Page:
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I need help with my problem

  1. Nov 21, 2007 #1

    dur

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    I need help with my problem!!!!

    a box slides down a frictionless plane that is sloped 20 degree above the horizontal. Find the acceleration of the box.
    can any one help me to solve this problem
     
    Last edited by a moderator: Nov 21, 2007
  2. jcsd
  3. Nov 21, 2007 #2

    dur

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    thank you
     
  4. Nov 21, 2007 #3
    This problem is quite generic, uses Newton's laws. Do you have any formulas in your mind that could help you solve this problem? You need to show effort so the PF members can assist you. Forum rules.
     
  5. Nov 22, 2007 #4

    dur

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    thank you so much Siracuse. The formulas I have on my book a=f/m
    but how can i solve ?? and I have no force and mass.
    thank you
     
  6. Nov 22, 2007 #5
    Think about it...a mass at rest in a plane has forces acting in it. You have to assume there is a gravitational force, Earth's gravitational force to be more specific. There is also another force acting on the mass, called normal force.

    Did you learn all of Newton's laws yet?
     
  7. Nov 22, 2007 #6

    dur

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    Thank you Siracuse. because the box plane that is sloped 20 degree above the horizontal I think, I have to use cos.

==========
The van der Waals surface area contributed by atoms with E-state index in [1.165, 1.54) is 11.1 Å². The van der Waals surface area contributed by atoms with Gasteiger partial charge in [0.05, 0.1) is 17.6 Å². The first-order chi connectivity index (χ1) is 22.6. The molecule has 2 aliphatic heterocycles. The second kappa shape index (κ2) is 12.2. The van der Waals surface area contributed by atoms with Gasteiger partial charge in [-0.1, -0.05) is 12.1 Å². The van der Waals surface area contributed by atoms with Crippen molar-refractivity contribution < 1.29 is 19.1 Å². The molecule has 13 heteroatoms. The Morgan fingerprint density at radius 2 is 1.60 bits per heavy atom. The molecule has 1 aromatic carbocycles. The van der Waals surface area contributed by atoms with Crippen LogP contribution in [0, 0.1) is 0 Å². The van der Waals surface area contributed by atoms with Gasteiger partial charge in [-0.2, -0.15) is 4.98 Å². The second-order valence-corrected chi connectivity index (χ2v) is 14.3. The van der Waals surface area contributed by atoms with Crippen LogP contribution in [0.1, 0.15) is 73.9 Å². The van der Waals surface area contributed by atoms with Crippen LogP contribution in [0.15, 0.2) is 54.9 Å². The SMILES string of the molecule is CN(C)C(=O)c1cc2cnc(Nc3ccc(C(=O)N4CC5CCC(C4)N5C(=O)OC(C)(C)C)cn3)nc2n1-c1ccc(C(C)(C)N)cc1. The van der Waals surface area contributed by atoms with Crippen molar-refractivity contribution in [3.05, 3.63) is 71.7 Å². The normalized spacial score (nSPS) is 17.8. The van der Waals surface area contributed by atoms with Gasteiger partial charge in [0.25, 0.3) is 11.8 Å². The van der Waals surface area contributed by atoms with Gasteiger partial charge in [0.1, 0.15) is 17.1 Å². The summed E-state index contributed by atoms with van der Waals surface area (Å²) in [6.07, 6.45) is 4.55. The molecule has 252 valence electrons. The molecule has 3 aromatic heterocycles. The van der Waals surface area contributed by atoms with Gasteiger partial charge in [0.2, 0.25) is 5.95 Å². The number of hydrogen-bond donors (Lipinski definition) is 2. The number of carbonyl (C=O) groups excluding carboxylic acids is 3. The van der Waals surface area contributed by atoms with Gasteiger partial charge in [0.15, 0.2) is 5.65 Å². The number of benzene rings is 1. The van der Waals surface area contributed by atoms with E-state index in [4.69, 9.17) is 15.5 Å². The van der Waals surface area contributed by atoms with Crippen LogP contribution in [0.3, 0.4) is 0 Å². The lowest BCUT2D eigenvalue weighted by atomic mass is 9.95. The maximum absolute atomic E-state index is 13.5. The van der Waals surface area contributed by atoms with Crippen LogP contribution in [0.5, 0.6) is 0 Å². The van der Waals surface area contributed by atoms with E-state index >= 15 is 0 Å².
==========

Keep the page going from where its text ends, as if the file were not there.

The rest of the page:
cos(20)=.940
    .940(-9.8m/s)=-9.212
    I dont know if that's correct.
    yes I learn all of Newton's laws.
     
  8. Nov 22, 2007 #7

    Shooting Star

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    Tell us why you chose cos and not tan or sin, and why the minus sign in (-9.8)?
     
  9. Nov 22, 2007 #8
    Use f=ma

    So mgxsin 20-mgcos20xu=ma

    gxsin20-gcos20u=a

    but since its frictionless I would just use gxsin20=a or F=ma, no friction. Try that
     
  10. Nov 23, 2007 #9

    dur

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    Hello , shooting star and Silently loud. Thank you so much>>> both.
    I use cos, because the box sloped 20 degree horizontal.
    Silently I have no force how can I use F=ma?? I dont understand that.
    Thank you
     
  11. Nov 23, 2007 #10

    Shooting Star

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    Hi Dur,

    No, you should use sin, because mg*sin 20 is the component of the weight along the plane. (Draw a freebody diagram of the forces acting on the mass.)

    From F=ma, you get, mg*sin 20 = ma => a = g*sin 20.

    Don't use -ve sign for g.
     
    Last edited: Nov 24, 2007
  12. Nov 24, 2007 #11

    dur

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    Hi Shooting star,

    sin(20)=.342
    .3429(-9.8)=3.352

    I dont know if I have correct answeer.
    This problem confused me so bad:confused:
     
  13. Nov 24, 2007 #12
    that seems correct. This is a pretty standard problem that we call "Inclined Plane" problem. Try also looking at this webpage: